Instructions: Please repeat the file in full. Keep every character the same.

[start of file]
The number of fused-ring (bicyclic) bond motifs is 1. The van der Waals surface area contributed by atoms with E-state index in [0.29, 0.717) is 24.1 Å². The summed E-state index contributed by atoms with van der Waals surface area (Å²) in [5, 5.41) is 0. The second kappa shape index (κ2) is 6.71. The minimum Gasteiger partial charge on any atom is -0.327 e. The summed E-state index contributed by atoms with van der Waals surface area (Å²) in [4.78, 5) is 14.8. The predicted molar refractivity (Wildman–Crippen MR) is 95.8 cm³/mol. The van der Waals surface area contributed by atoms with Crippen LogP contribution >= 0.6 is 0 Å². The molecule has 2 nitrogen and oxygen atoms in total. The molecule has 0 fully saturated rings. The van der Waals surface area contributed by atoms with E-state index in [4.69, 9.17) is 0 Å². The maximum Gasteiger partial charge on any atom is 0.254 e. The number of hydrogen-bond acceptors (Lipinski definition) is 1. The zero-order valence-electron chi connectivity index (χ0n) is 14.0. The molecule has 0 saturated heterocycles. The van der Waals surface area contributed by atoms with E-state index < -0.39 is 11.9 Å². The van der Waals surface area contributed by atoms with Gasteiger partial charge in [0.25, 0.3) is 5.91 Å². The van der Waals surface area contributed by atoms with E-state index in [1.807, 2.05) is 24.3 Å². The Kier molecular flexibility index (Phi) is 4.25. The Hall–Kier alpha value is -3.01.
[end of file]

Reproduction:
The number of fused-ring (bicyclic) bond motifs is 1. The van der Waals surface area contributed by atoms with E-state index in [0.29, 0.717) is 24.1 Å². The summed E-state index contributed by atoms with van der Waals surface area (Å²) in [5, 5.41) is 0. The second kappa shape index (κ2) is 6.71. The minimum Gasteiger partial charge on any atom is -0.327 e. The summed E-state index contributed by atoms with van der Waals surface area (Å²) in [4.78, 5) is 14.8. The predicted molar refractivity (Wildman–Crippen MR) is 95.8 cm³/mol. The van der Waals surface area contributed by atoms with Crippen LogP contribution >= 0.6 is 0 Å². The molecule has 2 nitrogen and oxygen atoms in total. The molecule has 0 fully saturated rings. The van der Waals surface area contributed by atoms with E-state index in [4.69, 9.17) is 0 Å². The maximum Gasteiger partial charge on any atom is 0.254 e. The number of hydrogen-bond acceptors (Lipinski definition) is 1. The zero-order valence-electron chi connectivity index (χ0n) is 14.0. The molecule has 0 saturated heterocycles. The van der Waals surface area contributed by atoms with E-state index < -0.39 is 11.9 Å². The van der Waals surface area contributed by atoms with Gasteiger partial charge in [0.25, 0.3) is 5.91 Å². The van der Waals surface area contributed by atoms with E-state index in [1.807, 2.05) is 24.3 Å². The Kier molecular flexibility index (Phi) is 4.25. The Hall–Kier alpha value is -3.01.